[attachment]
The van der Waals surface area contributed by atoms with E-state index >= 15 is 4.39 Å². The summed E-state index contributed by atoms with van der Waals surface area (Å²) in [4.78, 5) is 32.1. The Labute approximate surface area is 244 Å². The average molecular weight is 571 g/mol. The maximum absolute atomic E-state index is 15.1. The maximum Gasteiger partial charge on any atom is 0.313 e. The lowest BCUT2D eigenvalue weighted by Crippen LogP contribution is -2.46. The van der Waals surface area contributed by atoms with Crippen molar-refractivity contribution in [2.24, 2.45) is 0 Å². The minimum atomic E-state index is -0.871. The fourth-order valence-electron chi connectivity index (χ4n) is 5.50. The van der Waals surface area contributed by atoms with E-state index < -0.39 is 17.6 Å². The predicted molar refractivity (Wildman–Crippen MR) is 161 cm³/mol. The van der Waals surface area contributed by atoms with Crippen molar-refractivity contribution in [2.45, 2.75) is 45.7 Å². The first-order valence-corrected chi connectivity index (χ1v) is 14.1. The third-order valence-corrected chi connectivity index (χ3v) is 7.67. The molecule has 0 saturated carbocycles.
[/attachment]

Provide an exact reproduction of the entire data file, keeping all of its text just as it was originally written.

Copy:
The van der Waals surface area contributed by atoms with E-state index >= 15 is 4.39 Å². The summed E-state index contributed by atoms with van der Waals surface area (Å²) in [4.78, 5) is 32.1. The Labute approximate surface area is 244 Å². The average molecular weight is 571 g/mol. The maximum absolute atomic E-state index is 15.1. The maximum Gasteiger partial charge on any atom is 0.313 e. The lowest BCUT2D eigenvalue weighted by Crippen LogP contribution is -2.46. The van der Waals surface area contributed by atoms with Crippen molar-refractivity contribution in [2.24, 2.45) is 0 Å². The minimum atomic E-state index is -0.871. The fourth-order valence-electron chi connectivity index (χ4n) is 5.50. The van der Waals surface area contributed by atoms with E-state index < -0.39 is 17.6 Å². The predicted molar refractivity (Wildman–Crippen MR) is 161 cm³/mol. The van der Waals surface area contributed by atoms with Crippen molar-refractivity contribution in [2.45, 2.75) is 45.7 Å². The first-order valence-corrected chi connectivity index (χ1v) is 14.1. The third-order valence-corrected chi connectivity index (χ3v) is 7.67. The molecule has 0 saturated carbocycles.